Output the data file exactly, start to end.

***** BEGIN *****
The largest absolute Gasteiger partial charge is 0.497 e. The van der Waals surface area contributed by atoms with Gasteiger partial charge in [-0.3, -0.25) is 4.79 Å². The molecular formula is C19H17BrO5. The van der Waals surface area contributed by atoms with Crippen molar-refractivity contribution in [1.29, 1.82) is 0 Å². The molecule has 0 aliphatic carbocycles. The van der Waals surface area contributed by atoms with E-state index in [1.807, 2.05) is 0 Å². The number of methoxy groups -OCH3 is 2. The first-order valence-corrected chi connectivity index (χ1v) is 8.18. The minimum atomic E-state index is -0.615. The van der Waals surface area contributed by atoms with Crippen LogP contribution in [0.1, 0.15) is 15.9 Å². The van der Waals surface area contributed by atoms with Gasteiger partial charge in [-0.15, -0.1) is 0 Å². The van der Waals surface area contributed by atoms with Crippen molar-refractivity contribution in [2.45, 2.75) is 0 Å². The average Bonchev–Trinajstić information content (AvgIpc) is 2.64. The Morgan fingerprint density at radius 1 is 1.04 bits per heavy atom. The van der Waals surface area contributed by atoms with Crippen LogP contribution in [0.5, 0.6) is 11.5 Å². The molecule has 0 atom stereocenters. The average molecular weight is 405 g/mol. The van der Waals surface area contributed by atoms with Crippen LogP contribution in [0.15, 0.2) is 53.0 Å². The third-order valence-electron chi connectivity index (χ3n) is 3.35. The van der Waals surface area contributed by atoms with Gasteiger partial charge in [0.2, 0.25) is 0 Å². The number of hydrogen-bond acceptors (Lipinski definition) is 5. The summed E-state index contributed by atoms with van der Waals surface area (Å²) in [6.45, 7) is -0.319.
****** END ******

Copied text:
The largest absolute Gasteiger partial charge is 0.497 e. The van der Waals surface area contributed by atoms with Gasteiger partial charge in [-0.3, -0.25) is 4.79 Å². The molecular formula is C19H17BrO5. The van der Waals surface area contributed by atoms with Crippen molar-refractivity contribution in [1.29, 1.82) is 0 Å². The molecule has 0 aliphatic carbocycles. The van der Waals surface area contributed by atoms with E-state index in [1.807, 2.05) is 0 Å². The number of methoxy groups -OCH3 is 2. The first-order valence-corrected chi connectivity index (χ1v) is 8.18. The minimum atomic E-state index is -0.615. The van der Waals surface area contributed by atoms with Crippen LogP contribution in [0.1, 0.15) is 15.9 Å². The van der Waals surface area contributed by atoms with Gasteiger partial charge in [-0.15, -0.1) is 0 Å². The van der Waals surface area contributed by atoms with Crippen molar-refractivity contribution in [2.45, 2.75) is 0 Å². The average Bonchev–Trinajstić information content (AvgIpc) is 2.64. The Morgan fingerprint density at radius 1 is 1.04 bits per heavy atom. The van der Waals surface area contributed by atoms with Crippen LogP contribution in [0.5, 0.6) is 11.5 Å². The molecule has 0 atom stereocenters. The average molecular weight is 405 g/mol. The van der Waals surface area contributed by atoms with Crippen LogP contribution in [0.15, 0.2) is 53.0 Å². The third-order valence-electron chi connectivity index (χ3n) is 3.35. The van der Waals surface area contributed by atoms with Gasteiger partial charge in [0.2, 0.25) is 0 Å². The number of hydrogen-bond acceptors (Lipinski definition) is 5. The summed E-state index contributed by atoms with van der Waals surface area (Å²) in [6.45, 7) is -0.319.